A recent study finds that a majority of Swiss see a future beyond car ownership.
This new post-car world, set out by a team of geographers, architects, urbanists, economists, engineers, and political and social scientists, asked the public to imagine living in a society that would choose to live car free, not out of environmental constraints or fuel shortages, but freely.
According to the team, a world without cars is now far more plausible than it was 20 years ago.
Jacques Lévy, a geographer at EPFL who is part of the team, says: “We are shifting from a world centred on an object, where the car is part of what we own, an object of myth and dreams, to a world of services and different ways to move around.”
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Lévy says: “We are at a point where the balance is shifting. Urban residents are realising that cars bring noise and air pollution, and that fine particulates kill. Some policies are changing, but the Swiss constitution remains contradictory on the subject. It calls for sustainable development, while ensuring liberty of choice of transport. But should transport rights trump other rights, health rights in particular?”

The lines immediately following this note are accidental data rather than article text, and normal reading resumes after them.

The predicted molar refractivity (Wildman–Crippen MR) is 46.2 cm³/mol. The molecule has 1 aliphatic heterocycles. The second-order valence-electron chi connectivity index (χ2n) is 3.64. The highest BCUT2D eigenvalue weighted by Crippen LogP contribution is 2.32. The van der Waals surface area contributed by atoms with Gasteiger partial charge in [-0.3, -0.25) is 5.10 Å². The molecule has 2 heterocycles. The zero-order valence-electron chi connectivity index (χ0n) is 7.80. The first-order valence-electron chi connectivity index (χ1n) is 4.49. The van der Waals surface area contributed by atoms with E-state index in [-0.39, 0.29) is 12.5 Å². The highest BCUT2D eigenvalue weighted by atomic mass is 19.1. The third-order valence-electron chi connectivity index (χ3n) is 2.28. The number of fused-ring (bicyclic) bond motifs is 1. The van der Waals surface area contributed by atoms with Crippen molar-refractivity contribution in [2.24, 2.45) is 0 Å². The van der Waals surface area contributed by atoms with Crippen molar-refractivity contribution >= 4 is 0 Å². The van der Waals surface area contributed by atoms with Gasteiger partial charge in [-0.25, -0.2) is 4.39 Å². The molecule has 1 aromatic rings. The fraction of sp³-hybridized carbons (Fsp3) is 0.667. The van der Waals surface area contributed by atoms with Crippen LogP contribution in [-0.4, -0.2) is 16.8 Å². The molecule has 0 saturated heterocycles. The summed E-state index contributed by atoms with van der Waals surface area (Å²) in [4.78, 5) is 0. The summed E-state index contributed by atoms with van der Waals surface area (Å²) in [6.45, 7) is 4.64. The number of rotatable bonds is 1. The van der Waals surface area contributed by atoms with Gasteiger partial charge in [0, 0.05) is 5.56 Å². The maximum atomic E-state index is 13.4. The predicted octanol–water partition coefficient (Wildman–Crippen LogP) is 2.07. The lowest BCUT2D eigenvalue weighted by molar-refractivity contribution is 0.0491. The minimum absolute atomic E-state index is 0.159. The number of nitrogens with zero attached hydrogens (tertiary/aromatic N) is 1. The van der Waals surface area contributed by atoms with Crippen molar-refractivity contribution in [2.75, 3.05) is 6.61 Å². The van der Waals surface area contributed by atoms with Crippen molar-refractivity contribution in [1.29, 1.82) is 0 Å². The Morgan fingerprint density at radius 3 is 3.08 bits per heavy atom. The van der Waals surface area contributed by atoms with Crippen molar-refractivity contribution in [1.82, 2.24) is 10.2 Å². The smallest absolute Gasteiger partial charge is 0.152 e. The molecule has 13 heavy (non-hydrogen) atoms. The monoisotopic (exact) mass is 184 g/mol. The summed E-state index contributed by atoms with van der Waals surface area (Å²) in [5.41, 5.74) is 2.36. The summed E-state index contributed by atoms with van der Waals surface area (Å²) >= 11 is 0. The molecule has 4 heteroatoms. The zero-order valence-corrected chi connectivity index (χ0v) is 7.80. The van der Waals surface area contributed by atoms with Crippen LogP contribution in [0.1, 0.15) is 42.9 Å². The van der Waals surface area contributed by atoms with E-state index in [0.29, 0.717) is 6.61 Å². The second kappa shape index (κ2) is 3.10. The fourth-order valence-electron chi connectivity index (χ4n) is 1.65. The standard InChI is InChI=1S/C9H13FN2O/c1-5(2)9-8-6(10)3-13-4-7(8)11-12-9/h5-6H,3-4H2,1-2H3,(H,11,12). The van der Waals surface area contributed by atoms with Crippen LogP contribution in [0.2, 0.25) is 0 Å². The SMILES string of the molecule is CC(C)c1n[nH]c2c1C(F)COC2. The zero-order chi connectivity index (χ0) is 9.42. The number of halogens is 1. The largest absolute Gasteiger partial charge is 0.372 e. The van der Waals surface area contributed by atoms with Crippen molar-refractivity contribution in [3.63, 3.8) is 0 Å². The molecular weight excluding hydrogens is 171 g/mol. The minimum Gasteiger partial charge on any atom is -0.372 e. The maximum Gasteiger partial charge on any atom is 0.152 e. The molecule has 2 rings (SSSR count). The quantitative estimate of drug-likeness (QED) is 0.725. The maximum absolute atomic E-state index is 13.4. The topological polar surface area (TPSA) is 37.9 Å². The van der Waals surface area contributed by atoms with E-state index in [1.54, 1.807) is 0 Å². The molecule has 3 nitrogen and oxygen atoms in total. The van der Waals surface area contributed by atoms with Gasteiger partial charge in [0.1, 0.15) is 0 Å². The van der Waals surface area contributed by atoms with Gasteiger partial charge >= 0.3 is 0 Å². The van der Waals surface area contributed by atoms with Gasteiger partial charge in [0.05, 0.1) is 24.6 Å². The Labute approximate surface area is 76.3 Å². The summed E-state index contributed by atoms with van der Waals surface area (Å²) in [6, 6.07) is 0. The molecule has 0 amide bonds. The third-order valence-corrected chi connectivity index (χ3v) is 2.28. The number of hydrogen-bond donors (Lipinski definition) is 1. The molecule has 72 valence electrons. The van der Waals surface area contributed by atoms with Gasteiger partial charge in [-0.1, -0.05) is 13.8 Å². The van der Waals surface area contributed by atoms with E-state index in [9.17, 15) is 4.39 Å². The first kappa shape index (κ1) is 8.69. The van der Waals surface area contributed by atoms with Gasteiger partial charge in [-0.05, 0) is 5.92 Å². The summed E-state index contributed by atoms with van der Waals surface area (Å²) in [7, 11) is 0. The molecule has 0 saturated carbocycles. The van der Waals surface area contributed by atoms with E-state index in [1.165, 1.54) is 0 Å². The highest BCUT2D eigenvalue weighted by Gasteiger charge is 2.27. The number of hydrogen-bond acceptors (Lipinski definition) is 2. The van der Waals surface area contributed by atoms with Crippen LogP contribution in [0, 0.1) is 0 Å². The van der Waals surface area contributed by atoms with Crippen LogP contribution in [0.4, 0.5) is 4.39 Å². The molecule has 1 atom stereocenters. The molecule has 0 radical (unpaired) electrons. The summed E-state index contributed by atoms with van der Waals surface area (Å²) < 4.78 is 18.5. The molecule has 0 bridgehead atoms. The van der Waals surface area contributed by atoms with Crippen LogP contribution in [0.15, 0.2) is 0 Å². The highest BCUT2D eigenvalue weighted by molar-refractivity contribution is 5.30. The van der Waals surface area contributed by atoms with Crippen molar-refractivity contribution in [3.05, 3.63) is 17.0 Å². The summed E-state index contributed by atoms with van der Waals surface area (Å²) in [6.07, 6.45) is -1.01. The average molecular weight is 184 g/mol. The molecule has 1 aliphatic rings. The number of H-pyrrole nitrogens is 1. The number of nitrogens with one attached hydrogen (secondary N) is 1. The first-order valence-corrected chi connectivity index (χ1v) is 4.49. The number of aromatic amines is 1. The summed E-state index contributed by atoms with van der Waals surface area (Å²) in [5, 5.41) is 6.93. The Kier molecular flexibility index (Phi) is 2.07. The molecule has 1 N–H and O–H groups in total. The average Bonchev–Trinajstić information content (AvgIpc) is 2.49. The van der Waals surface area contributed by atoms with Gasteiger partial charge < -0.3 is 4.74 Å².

Add to this, questions around the overall health of the planet, something not mentioned in the EPFL article.
Reality has caught up with the car ownership dream. “It’s difficult to dream of the iconic image of a solitary driver next to the Grand Canyon presented in car adverts, when cars are stuck in traffic, looked over by multiple cameras, and speed and fatigue detectors. In reality, drivers are expected to respond like machines, ready to simultaneously absorb lots of information. This is far from the pleasure of driving fast on open roads”, says Lévy.
The newspaper Le Matin did a poll on Facebook to further test public opinion. It asked: Could you completely do without a car? Of the 675 responding, 39% said yes, 6% were undecided, and 54% said they couldn’t. The anger emoticon was only used three times.
What do you think?